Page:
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A university football team has sparked a debate on social media after becoming chaperones for their fellow female students who were too scared to walk at night alone after seeing posts connected to a hoax called 'National Rape Day'.
Some people hailed the teammates as heroes whereas others asked if women should really need to be walked home at night.
On Friday a TikTok video, which showed a number of men promoting the idea of an annual sexual assault day for Saturday 24th April, circulated on the app.
Evidence of the video no longer exists on TikTok and a rep from the social media app told The Sun they did not see any evidence of it trending. However, many women did see the video and took to Twitter to express their concern.
Ben Marett, a 22-year-old Cardiff University student decided to take action to protect his fellow female students when they attended parties over the weekend. He asked 20 of his football teammates to act as chaperones, operating a text service from 9pm on Saturday night to 5am on Sunday morning, where women could ask for a chaperone. They helped 30 students get home safely.
While many people have praised the football team, some people have asked why such a 'service' shouldn't have to be done at all.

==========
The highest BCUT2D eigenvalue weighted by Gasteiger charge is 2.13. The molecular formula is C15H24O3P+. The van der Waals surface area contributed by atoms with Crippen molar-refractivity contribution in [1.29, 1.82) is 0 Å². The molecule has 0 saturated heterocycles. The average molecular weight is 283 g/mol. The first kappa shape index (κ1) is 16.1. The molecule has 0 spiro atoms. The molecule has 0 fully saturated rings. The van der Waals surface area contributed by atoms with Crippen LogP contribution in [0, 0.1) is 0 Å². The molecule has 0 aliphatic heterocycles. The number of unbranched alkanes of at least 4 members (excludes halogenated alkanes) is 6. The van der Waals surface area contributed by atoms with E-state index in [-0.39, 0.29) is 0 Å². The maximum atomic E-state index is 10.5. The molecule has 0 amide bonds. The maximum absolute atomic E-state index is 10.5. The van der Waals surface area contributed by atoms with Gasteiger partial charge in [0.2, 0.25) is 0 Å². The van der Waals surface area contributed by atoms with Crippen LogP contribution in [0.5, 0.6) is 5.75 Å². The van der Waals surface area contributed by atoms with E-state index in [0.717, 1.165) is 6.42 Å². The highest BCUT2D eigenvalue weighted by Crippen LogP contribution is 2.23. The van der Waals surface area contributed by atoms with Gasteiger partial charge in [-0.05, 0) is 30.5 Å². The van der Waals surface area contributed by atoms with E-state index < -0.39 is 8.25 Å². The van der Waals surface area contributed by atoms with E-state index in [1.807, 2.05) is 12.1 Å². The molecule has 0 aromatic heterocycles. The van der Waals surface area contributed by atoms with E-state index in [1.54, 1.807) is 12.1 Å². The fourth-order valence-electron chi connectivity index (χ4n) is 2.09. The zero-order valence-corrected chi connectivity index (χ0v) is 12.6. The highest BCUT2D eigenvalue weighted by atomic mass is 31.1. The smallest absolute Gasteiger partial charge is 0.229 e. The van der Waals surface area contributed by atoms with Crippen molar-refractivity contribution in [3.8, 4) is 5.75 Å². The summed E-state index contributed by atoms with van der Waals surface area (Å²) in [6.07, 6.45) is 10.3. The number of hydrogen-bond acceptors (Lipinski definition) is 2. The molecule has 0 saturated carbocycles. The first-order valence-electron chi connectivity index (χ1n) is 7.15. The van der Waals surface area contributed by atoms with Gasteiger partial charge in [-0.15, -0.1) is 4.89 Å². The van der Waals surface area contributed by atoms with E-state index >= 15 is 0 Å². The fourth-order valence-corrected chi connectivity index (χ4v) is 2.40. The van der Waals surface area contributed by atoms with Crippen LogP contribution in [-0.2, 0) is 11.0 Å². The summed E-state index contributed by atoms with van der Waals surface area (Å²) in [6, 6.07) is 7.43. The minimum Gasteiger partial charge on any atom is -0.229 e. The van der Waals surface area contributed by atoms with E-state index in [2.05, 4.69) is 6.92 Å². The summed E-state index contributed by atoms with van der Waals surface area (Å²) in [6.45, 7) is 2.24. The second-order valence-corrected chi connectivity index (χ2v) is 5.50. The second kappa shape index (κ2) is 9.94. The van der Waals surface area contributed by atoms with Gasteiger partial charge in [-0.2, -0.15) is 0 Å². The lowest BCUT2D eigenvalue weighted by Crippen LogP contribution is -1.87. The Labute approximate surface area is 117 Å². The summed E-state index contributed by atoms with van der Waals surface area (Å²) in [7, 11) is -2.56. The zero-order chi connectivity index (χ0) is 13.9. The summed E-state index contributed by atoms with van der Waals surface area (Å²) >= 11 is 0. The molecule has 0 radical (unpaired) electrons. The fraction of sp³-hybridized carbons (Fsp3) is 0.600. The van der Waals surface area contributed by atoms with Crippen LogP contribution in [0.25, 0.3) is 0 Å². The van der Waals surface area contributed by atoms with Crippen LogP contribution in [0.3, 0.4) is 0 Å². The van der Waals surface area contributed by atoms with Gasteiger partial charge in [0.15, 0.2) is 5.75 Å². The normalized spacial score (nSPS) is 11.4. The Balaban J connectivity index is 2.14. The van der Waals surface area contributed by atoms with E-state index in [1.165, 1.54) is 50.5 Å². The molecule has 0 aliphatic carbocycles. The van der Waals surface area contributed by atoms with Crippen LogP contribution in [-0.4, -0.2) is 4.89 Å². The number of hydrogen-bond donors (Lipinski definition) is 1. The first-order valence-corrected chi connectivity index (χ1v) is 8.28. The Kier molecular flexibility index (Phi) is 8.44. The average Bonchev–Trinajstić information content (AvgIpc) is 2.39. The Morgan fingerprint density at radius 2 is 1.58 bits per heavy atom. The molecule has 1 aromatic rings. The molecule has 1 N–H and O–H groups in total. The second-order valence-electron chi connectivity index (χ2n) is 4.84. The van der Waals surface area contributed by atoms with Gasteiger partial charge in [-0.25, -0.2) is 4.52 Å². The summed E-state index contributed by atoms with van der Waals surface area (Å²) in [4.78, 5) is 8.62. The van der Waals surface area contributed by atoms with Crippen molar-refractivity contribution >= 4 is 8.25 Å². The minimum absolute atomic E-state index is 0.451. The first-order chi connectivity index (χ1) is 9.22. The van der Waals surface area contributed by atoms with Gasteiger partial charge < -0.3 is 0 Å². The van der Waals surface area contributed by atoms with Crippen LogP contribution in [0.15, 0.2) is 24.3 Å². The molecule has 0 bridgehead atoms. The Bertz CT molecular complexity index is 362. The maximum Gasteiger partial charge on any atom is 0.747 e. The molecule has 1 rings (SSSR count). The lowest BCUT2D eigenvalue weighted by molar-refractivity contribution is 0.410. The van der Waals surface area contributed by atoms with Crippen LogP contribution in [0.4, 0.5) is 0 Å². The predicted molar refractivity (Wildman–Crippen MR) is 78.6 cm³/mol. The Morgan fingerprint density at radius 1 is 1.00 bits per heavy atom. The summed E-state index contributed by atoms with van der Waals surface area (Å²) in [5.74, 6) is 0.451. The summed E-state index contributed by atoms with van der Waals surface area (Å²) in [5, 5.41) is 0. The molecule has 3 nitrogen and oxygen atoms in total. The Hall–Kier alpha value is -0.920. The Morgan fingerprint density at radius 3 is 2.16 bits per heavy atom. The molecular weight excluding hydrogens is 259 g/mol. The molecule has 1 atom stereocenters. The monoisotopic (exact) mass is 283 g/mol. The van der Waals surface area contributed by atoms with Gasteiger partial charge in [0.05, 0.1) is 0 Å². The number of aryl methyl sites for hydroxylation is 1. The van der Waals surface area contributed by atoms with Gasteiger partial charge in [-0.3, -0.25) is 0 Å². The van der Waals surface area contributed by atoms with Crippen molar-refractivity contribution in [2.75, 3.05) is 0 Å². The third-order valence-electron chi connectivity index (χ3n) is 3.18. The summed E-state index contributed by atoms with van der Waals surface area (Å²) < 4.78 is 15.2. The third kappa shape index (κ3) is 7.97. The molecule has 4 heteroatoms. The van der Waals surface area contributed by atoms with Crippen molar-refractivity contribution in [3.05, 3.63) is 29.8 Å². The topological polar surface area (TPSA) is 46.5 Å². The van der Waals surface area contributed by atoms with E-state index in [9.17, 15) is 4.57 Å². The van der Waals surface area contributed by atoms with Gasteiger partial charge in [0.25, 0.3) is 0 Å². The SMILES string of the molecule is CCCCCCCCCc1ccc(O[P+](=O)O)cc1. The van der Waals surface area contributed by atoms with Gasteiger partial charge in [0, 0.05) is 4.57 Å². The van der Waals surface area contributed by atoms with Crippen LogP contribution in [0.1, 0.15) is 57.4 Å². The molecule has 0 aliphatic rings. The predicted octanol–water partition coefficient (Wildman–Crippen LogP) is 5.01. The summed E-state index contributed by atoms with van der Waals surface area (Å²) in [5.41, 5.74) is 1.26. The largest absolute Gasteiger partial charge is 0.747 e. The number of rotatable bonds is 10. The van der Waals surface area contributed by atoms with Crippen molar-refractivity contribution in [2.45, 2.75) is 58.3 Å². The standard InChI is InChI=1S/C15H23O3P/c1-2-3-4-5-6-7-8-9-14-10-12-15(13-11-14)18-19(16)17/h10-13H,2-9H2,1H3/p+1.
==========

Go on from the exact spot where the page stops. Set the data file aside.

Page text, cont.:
One woman commented on Instagram: "I can understand why we feel the need to hail these men as heroes but that in itself is a sad reflection of society. This isn't heroism, this is the bare minimum standard of decency for a world where it's unsafe for a woman to be alone at night."
Another woman said: "Thank you guys, from all womankind."
A man in the comments section congratulated the team but added that what they did 'shouldn't have to be done'. He said: "Aye fair play it's something that shouldn't have to be done but unfortunately there are some monsters out there. Good job boys."
More people said that the teammate's actions are a reflection of the poor state of the world, where women are not able to feel safe walking home at night.
"It should have never reached this stage ffs," said one man.
"They aren't heroes that's what all men should do lmaoo," added another Instagram user.
Ben also appeared in the comments section, adding: "We're definitely not heroes but are just doing our bit. Thank you for all the kind words."
Katie Russell, spokesperson for Rape Crisis England & Wales told Tyla: "Regardless of its origins, or whether or not it was intended as a 'joke' at any point, the very concept of such a day is abhorrent and has caused many people, particularly women and girls, a great deal of understandable fear,"
She added: "This episode reminds us of the ongoing need for us to collectively challenge, resist and dismantle the damaging, sexist 'rape culture' that still exists in our society.
"We also must stress again that, however well-meaning, 'safety advice' aimed at women will not ultimately prevent or end sexual violence and abuse, or male violence against women and girls more broadly.
A rep for TikTok told The Sun last week: "The supposed 'National Rape Day' trend being reported upon is abhorrent and would be a direct violation of our Community Guidelines, and while we haven't seen evidence of this trending on our platform, our safety team remains vigilant and would remove any such content."
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